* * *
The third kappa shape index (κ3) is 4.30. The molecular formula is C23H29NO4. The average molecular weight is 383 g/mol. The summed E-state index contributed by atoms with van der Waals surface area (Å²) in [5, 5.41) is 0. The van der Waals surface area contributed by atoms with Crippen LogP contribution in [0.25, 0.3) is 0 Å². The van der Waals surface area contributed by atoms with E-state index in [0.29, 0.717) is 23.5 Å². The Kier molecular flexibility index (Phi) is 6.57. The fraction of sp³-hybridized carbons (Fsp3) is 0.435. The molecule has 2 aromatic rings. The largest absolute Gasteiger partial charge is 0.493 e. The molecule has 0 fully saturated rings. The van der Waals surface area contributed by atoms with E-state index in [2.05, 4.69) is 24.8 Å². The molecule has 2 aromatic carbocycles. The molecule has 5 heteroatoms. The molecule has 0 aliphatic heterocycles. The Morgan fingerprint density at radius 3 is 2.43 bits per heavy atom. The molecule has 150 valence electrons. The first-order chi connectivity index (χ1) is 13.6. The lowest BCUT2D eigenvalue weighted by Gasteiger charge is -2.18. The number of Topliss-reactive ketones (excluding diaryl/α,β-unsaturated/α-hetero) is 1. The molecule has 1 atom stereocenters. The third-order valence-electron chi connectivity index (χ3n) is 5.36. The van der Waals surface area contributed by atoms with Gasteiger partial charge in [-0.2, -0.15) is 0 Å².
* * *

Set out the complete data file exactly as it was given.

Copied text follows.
The third kappa shape index (κ3) is 4.30. The molecular formula is C23H29NO4. The average molecular weight is 383 g/mol. The summed E-state index contributed by atoms with van der Waals surface area (Å²) in [5, 5.41) is 0. The van der Waals surface area contributed by atoms with Crippen LogP contribution in [0.25, 0.3) is 0 Å². The van der Waals surface area contributed by atoms with E-state index in [0.29, 0.717) is 23.5 Å². The Kier molecular flexibility index (Phi) is 6.57. The fraction of sp³-hybridized carbons (Fsp3) is 0.435. The molecule has 2 aromatic rings. The largest absolute Gasteiger partial charge is 0.493 e. The molecule has 0 fully saturated rings. The van der Waals surface area contributed by atoms with E-state index in [2.05, 4.69) is 24.8 Å². The molecule has 2 aromatic carbocycles. The molecule has 5 heteroatoms. The molecule has 0 aliphatic heterocycles. The Morgan fingerprint density at radius 3 is 2.43 bits per heavy atom. The molecule has 150 valence electrons. The first-order chi connectivity index (χ1) is 13.6. The lowest BCUT2D eigenvalue weighted by Gasteiger charge is -2.18. The number of Topliss-reactive ketones (excluding diaryl/α,β-unsaturated/α-hetero) is 1. The molecule has 1 atom stereocenters. The third-order valence-electron chi connectivity index (χ3n) is 5.36. The van der Waals surface area contributed by atoms with Gasteiger partial charge in [-0.2, -0.15) is 0 Å².